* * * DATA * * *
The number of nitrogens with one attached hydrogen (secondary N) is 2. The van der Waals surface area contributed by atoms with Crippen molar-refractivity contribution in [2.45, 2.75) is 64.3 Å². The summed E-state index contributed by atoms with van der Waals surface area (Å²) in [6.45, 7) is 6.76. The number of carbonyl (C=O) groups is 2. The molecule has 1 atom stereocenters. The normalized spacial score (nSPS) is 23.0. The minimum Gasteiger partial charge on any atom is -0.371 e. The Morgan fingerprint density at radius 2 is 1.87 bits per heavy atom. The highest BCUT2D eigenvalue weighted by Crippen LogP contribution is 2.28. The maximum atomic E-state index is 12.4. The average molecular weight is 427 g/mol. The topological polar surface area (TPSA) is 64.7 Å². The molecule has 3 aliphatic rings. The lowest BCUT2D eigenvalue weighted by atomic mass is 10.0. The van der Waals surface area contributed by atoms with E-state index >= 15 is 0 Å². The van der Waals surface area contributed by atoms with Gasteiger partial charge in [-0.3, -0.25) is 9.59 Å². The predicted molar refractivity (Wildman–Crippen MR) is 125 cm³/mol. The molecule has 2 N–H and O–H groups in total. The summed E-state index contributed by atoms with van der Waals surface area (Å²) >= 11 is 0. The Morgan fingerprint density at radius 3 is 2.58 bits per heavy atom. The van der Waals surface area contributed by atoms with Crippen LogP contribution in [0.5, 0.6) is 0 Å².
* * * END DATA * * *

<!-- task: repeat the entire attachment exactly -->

The number of nitrogens with one attached hydrogen (secondary N) is 2. The van der Waals surface area contributed by atoms with Crippen molar-refractivity contribution in [2.45, 2.75) is 64.3 Å². The summed E-state index contributed by atoms with van der Waals surface area (Å²) in [6.45, 7) is 6.76. The number of carbonyl (C=O) groups is 2. The molecule has 1 atom stereocenters. The normalized spacial score (nSPS) is 23.0. The minimum Gasteiger partial charge on any atom is -0.371 e. The Morgan fingerprint density at radius 2 is 1.87 bits per heavy atom. The highest BCUT2D eigenvalue weighted by Crippen LogP contribution is 2.28. The maximum atomic E-state index is 12.4. The average molecular weight is 427 g/mol. The topological polar surface area (TPSA) is 64.7 Å². The molecule has 3 aliphatic rings. The lowest BCUT2D eigenvalue weighted by atomic mass is 10.0. The van der Waals surface area contributed by atoms with E-state index >= 15 is 0 Å². The van der Waals surface area contributed by atoms with Gasteiger partial charge in [-0.3, -0.25) is 9.59 Å². The predicted molar refractivity (Wildman–Crippen MR) is 125 cm³/mol. The molecule has 2 N–H and O–H groups in total. The summed E-state index contributed by atoms with van der Waals surface area (Å²) >= 11 is 0. The Morgan fingerprint density at radius 3 is 2.58 bits per heavy atom. The van der Waals surface area contributed by atoms with Crippen LogP contribution in [0.5, 0.6) is 0 Å².